The Hawaiian monk seal population has only about 1,400 individuals, making it the most endangered seal or sea lion species in the United States. But thanks to conservation efforts, this species is making a slow recovery.
Female monk seals are slightly larger than males, but on average adult Hawaiian monk seals weigh between 375 to 450 pounds and can be 7 to 7.5 feet in length.
Hawaiian monk seals are born at about 35 pounds and 3 feet long, sporting a black coat of fur. As pups age, they shed this dark fur for a silvery-gray coat, with lighter creamy coloration on their underside.
Additional light patches and red and green tinged coloration from attached algae are common among adults. Their backs may also become darker with age, especially among males. Other distinctive features include their ear holes and short front flippers, which help them crawl on their belly (also known as “galumphing”) when on land.
What do they sound like?
Hawaiian monk seal pup ‘Ākulikuli was found skinny, malnourished and all alone. As a member of one of the most endangered species, it was crucial that ‘Ākulikuli get the medical care he needed to survive.
Once at our hospital ‘Ākulikuli was given nutritious fish-mash smoothies until he was strong enough to eat whole fish. Over time, this young pup was given special enrichment activities to help him develop the natural behaviors and skills he would need to have the best chance at life in the wild. After a few months of care ‘Ākulikuli was released back to his ocean home.
Habitat & Population Status
The Hawaiian monk seal is endemic to Hawai‘i, meaning they are native to the Hawaiian Islands and are not found anywhere else in the world. Their ancient Hawaiian name is ‘llio holo I ka uaua meaning "dog that runs in rough water."
A small population of these seals reside among the Main Hawaiian Islands—at any given time, up to 10 monk seals can be found on the Big Island, which is where Ke Kai Ola, our Hawaiian monk seal hospital, is located.
However, the majority of Hawaiian monk seals live in six main breeding subpopulations in the Northwestern Hawaiian Islands at Kure Atoll, Midway Islands, Pearl and Hermes Reef, Lisianski Island, Laysan Island and French Frigate Shoals.
Smaller breeding sub-populations are also seen on Necker Island and Nihoa Island, as well as Gardner Pinnacles and Maro Reef. Most of this population is within the Papahānaumokuākea Marine National Monument, which was designated in 2006.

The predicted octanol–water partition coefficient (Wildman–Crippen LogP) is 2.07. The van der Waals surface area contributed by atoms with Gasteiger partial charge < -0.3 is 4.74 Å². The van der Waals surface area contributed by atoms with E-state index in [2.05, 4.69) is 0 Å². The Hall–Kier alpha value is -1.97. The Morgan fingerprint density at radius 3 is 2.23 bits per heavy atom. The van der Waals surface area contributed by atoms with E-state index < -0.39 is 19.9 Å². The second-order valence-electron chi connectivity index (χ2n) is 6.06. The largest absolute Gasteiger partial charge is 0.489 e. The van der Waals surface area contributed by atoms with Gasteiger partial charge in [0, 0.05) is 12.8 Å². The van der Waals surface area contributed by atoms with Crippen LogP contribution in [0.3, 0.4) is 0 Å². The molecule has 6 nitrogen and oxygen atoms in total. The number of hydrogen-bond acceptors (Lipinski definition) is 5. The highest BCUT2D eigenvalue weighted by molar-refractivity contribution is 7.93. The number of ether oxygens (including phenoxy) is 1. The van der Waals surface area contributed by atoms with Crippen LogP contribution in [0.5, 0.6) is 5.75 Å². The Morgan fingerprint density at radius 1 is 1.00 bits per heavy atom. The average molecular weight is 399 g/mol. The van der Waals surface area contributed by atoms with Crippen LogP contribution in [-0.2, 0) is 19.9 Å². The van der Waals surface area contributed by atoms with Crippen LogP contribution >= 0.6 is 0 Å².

Hunted to the brink of extinction in the late 19th century, the Hawaiian monk seal population declined for many years. Fortunately, the species has started to show an increase in numbers as conservations efforts have increased.
In fact, about 30 percent of today’s Hawaiian monk seal population is alive directly due to conservation efforts led by the National Oceanic and Atmospheric Administration (NOAA) and their partners like us.
The main threats Hawaiian monk seals face in the Northwestern Hawaiian Islands are maternal separation, malnutrition, predation, habitat loss and entanglement or ingestion of ocean trash. Those that live in the Main Hawaiian Islands face additional threats like toxoplasmosis and negative human interactions.
Female Hawaiian monk seals generally sexually mature at age 5 or 6, but it is unknown when males reach sexual maturity. A pregnant monk seal will carry her pup for 10 to 11 months before giving birth during late March to early April, though births have been recorded year-round.
A newborn Hawaiian monk seal typically nurses with its mother for about one month. During the nursing period, the mother stays with her pup without leaving to forage for food (similar to northern elephant seals) after which the pup is left on its own to learn to swim and find food.
Although they are generally solitary animals, female monk seals have been observed fostering the offspring of other seals.
As a species that spends about two-thirds of its life at sea, Hawaiian monk seals come to shore mainly to birth and rest. Sandy, protected beaches surrounded by shallow waters are preferred for pupping.
Their time spent in the water is primarily in areas surrounding atolls, islands and areas farther offshore like reefs and submerged banks. Monk seals have also been found using deep water coral beds as foraging habitat.
Monk seals generally hunt for food outside of the immediate shoreline areas in waters 60 to 300 feet deep. However, they are known to forage deeper than 1,000 feet, where they prey on eels and other benthic, or bottom-dwelling, organisms like fish, cephalopods and crustaceans.
A monk seal’s diet varies by factors such as location, sex and age. Adults are generally nocturnal hunters while juveniles spend more time hunting species that hide in the sand or under rocks during the day.